At 12:27 PM, Anonymous Anonymous said...

My alma mater hard at work right there. (◔_◔)

At 1:12 PM, Anonymous Anonymous said...

Agree 100% with the previous comment. As a person whose job includes protecting the company's trademarks (both foreign and domestic, but primarily foreign), the choice of class is critical to our efforts. I don't want to pay for watch services in every conceivable class; I want consumer electronics accessories to be in Class 9, not some other class based on the material they are made of. I think the board got this one wrong.

At 2:02 PM, Anonymous Anonymous said...

The Board may be right... I dunno.
I bet the reason for this seemingly arbitrary classification is in the (il)logic of the Nice Agreement that they purport to implement. I virtually never question EA classification requirements because the standards are so incomprehensible that it is impossible to make a cogent argument in resistance. And every time I have tried I got shot down.

Changing those rules will, of course, be well nigh impossible, but it does seem that the bureaucrats should not need to don the mantle of insanity just because they are required to implement it.

At 3:22 PM, Anonymous Anonymous said...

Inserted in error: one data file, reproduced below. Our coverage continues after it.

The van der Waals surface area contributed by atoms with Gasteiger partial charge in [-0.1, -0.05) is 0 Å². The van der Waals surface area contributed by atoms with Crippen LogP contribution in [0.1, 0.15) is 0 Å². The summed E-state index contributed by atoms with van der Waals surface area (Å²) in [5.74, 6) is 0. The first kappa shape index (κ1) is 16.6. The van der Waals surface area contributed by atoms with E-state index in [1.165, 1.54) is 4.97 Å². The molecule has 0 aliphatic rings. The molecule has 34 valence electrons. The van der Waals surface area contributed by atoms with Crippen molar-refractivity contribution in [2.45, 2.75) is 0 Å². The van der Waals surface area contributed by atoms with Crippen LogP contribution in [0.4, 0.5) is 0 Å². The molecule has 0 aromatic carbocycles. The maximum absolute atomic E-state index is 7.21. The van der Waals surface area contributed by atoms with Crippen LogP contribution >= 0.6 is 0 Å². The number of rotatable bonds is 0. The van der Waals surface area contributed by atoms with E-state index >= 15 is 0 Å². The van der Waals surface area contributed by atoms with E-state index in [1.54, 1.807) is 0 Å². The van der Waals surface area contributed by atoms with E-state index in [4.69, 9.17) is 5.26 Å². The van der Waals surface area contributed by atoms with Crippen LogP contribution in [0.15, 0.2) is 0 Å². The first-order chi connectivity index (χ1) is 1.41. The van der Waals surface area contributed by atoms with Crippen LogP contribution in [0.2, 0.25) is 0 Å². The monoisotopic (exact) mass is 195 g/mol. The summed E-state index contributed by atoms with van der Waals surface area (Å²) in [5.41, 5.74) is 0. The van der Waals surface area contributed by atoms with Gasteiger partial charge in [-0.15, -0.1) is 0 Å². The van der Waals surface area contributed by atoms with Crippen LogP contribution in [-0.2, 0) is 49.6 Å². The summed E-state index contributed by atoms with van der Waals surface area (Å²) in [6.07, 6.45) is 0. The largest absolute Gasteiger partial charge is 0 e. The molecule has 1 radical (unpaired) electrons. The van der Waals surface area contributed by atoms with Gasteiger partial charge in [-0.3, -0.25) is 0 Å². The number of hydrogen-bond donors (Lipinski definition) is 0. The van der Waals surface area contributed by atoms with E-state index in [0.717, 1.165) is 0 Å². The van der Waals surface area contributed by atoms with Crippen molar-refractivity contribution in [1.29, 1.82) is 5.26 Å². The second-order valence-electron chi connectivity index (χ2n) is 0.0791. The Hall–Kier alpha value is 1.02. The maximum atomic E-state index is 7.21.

Regarding previous comments concerning classification and Section 2(d), classification and likelihood of confusion are two completely different topics. The ID must be specific enough to ensure proper classification under the Nice Agreement, which the USPTO is required to follow, and it must also be specific enough for purposes of Section 2(d) (lest we forget that recent Board finding concerning a vague software ID). Classification, however, has absolutely nothing to do with whether goods and/or services are related for purposes of 2(d). The fact that goods are classified in the same class is almost meaningless, as eyeglasses are classified in Class 9, as are computers. I doubt that, just because they are in Class 9, someone could argue that eyeglasses and computers are closely related and likely to emanate from the same source. Moreover, classification does not have any effect on the scope of protection for the goods or services. For example, paints are in Class 2 and paintbrushes are in Class 16, and these are closely related, complementary goods, regardless of the classification. Furthermore, even if goods are misclassified (say, shirts in Class 11), they are still protected against confusingly similar marks for clothing that are properly classified in Class 25. So arguing over classification is a fool's errand, the Board was correct in its findings, and this applicant more likely than not spent more in attorney's fees than simply paying for the additional class and moving this case along.